LIHUE — Pastor Tom Iannucci of Breath of Life Christian Ministries says the Rice Shopping Center is not just an integral part of Lihue, it is part of the fabric that makes up Kauai.
“We’ve been part of it, and we’ve watched it grow,” said Iannucci, whose church has been part of the shopping center since 2000. “It’s a locally known place. As other places cycle out, this one has been here forever.”
Rice Shopping Center, which has been part of the Lihue community since 1973, is owned by Haupa Associates, a family-owned investment business.
Like Haupa Associates, the majority of tenants at the shopping center are local business owners, said William Powell, Rice Shopping Center leasing agent.
“I think you need a feeling of Kauai in Kauai,” Powell said. “How better are you able to do that than to use local residents who know the area, and they’re your neighbors?”
The shopping center is part of the forefront of the Lihue revitalization project, which aims to create pedestrian and bike lanes, additional parking, controlling traffic in parts of Lihue and increase more economic opportunities in area.
Powell said the plan to rework Rice Street may lead to further retail opportunities for the shopping center.
The Planning Department “offered that if we decided that we wanted to put some retail space along the front of Rice Street, they would work with us,” he said. “They would work with us to use part of the public parking to accommodate our need for additional parking.”
Those future potential locations would join the 17 tenants at the shopping center, including Rob’s Good Times Grill, a popular sports bar that’s been operating for almost a quarter of a century.
“I’ve enjoyed all of it, and I still enjoy it,” said owner Rob Silverman. “The local people are here all the time, and those are the people you want to support you. When the local people are happy and they talk to other people like visitors, that is key.”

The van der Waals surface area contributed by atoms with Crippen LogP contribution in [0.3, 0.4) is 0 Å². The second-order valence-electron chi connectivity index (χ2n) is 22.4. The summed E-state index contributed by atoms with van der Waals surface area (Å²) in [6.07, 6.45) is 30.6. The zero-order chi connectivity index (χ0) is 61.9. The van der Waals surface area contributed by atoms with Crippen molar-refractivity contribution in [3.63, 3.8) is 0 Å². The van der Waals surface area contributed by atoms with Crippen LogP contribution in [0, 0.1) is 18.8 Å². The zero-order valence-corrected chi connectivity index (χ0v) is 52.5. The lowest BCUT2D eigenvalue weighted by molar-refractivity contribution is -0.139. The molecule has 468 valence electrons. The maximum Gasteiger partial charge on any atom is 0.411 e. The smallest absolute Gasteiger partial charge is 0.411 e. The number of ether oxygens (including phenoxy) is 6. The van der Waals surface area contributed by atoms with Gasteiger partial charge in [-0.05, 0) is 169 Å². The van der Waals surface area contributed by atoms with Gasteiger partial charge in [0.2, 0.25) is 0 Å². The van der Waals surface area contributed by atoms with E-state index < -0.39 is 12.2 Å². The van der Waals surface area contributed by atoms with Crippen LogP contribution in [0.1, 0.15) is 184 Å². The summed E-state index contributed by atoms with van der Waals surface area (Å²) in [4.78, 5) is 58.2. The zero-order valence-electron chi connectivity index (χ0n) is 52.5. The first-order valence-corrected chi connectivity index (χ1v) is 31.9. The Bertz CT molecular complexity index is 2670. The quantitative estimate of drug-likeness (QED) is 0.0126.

A highlight of the shopping center is its diversified mix of businesses, Silverman said.
Silverman said the shopping center, as well as Rob’s, has seen quite a few changes over the years.
“We’ve evolved,” he said. “We started more like a karaoke bar and it was more of a nightclub thing and now people are coming it to the food.”
Another mainstay at the shopping center is Kauai Bowl, formerly Lihue Bowling Center. The bowling alley, which is the anchor tenant, has been at the mall for around 30 years, said Adam and Kelly Apo, owners of Kauai Bowl.
“Rice Shopping Center creates an opportunity for the smaller businesses to set up shop,” Adam said. “It gives locals somewhere to do besides the beach, (and the bowling alley) keeps the kids active with bowling.”
Businesses cycling in and out is a part of the shopping center’s evolution, and the Rice Shopping Center’s newest addition — Daddy O’s, a local-style restaurant that opened four months ago — is testament to that.
“I’ve been in a lot of shopping centers before and I’ve had some bad experiences, but I’m happy here,” said Harry Shigekane, owner Daddy O’s. “Everybody complements each other: We have Rob’s, that does a tremendous job, (and) a Vietnamese restaurant. It’s a nice mix for people. By having more food locations in one area, you’re going to draw more people.”
Shigekane, also a charter fisherman, said the Kauai residents are the bread-and-butter of the Rice Street location.
“If the local customers like what you’re doing and they come back, they’re the ones that’s gonna tell the tourists and everybody else,” he said.
Because of its central location, Iannucci said the shopping center is a good spot for the church to cater to people from all corners of the island.
“We get people who come from Southside, Westside, Eastside, not too many from the North,” he said. “They come in on Sunday and it’s easy to get in; easy to get out. There’s so many new additions to the Lihue area, they can come to church and do a lot of things afterwards.”